Aliens and photonics—the truth is out there

April 29, 2016
You may be surprised at how much legitimate research on aliens is being carried out using photonics technologies.
Gail Overton 720

The recent return to television of The X-Files spurred me to revisit some news stories that I had compiled over the past year related to the search for extraterrestrial intelligence. Whether or not you like the show or believe in aliens, you may be surprised at just how much legitimate research on the alien/UFO phenomenon is being undertaken using photonics-related technology.

Earlier this month, Laser Focus World placed several caveats on a news story entitled "Laser cloak could hide Earth from extraterrestrial beings"; that is, while we found many potential scientific flaws with the methods that were being used to potentially cloak the Earth, the very fact that a scientist would even consider undertaking such a monumental task is downright fascinating to me. His idea is to use a powerful laser to compensate for the intensity "dip" that we observe when a planet traverses the sun. Sadly, the desire to cloak the Earth is in response to a widely shared societal fear that aliens may want to use our Earth for unsavory purposes (as fictionalized in the movie Mars Attacks!see clip below) and extinguish our species just as generations of colonists extinguished native peoples.

And yet, even Stephen Hawking is willing to take the risk of possible annihilation and support the search for extraterrestrials by announcing an initiative called Breakthrough Listena $100 million dollar, ten-year search for intelligent life in the universe. As with the Earth cloak, lasers figure heavily into the research tool set for this Breakthrough Listen project, as explained in the news posting: "The project will also enlist the aid of the Automated Planet Finder Telescope at Lick Observatory in California to search for laser transmissions, using techniques 1,000 times more effective than previous efforts to detect interstellar laser signals, according to a statement from the researchers. From a 'nearby' star 25 trillion miles (40 trillion kilometers) away, it could detect a 100-watt laser emitting the same amount of energy as a normal household light bulb, the statement added."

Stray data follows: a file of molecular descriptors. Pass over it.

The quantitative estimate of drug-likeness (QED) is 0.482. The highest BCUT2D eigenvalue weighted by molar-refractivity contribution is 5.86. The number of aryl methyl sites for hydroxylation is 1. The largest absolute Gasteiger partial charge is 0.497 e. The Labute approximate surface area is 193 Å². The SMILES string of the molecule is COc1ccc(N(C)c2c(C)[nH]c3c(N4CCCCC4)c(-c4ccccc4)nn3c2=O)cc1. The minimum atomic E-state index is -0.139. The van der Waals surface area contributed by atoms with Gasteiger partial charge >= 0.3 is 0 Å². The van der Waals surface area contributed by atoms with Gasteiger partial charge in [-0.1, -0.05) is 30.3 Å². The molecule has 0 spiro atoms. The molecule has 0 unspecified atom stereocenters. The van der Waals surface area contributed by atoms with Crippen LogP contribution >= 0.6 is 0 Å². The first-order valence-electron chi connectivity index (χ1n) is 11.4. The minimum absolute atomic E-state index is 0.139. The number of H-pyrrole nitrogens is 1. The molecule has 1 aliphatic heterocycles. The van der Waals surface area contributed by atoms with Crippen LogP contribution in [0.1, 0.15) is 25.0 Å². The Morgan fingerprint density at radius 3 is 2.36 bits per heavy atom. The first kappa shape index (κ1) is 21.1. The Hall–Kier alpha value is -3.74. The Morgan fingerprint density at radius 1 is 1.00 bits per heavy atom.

Is it so crazy to think that life possibly originated in and can travel through the voids of space? Recent research indicates that RNA could form in outer space. And if life is indeed out there, scientists have postulated since the 1960s that advanced civilizations could be detected through their infrared or heat-waste emission signatures; see one such publication below:

Perhaps the largest effort to find extraterrestrial civilizations is through exoplanet research that seeks to find potential habitable planets circling nearby stars through powerful telescopes, spectrographs (see http://exoplanets.astro.yale.edu/), frequency combs, and photonic image-processing techniques. To date, http://exoplanet.eu and other databases log more than 2000 exoplanets. Each exoplanet is so well understood in terms of its physical relationship to its parent star that graphical illustrations are produced for various exoplanets; for example, this illustration shows exoplanet HD 209458b which is orbiting so close to its star that powerful stellar winds are stripping its atmosphere into space, creating a comet-like tail:

To borrow a phrase from The X-Files, "The truth is out there", and I for one find it refreshing that the scientific community is finally applying real scientific tools to what should be considered one of the most amazing quests of the human race: answering the question "Are we alone?"

About the Author

Gail Overton | Senior Editor (2004-2020)

Gail has more than 30 years of engineering, marketing, product management, and editorial experience in the photonics and optical communications industry. Before joining the staff at Laser Focus World in 2004, she held many product management and product marketing roles in the fiber-optics industry, most notably at Hughes (El Segundo, CA), GTE Labs (Waltham, MA), Corning (Corning, NY), Photon Kinetics (Beaverton, OR), and Newport Corporation (Irvine, CA). During her marketing career, Gail published articles in WDM Solutions and Sensors magazine and traveled internationally to conduct product and sales training. Gail received her BS degree in physics, with an emphasis in optics, from San Diego State University in San Diego, CA in May 1986.

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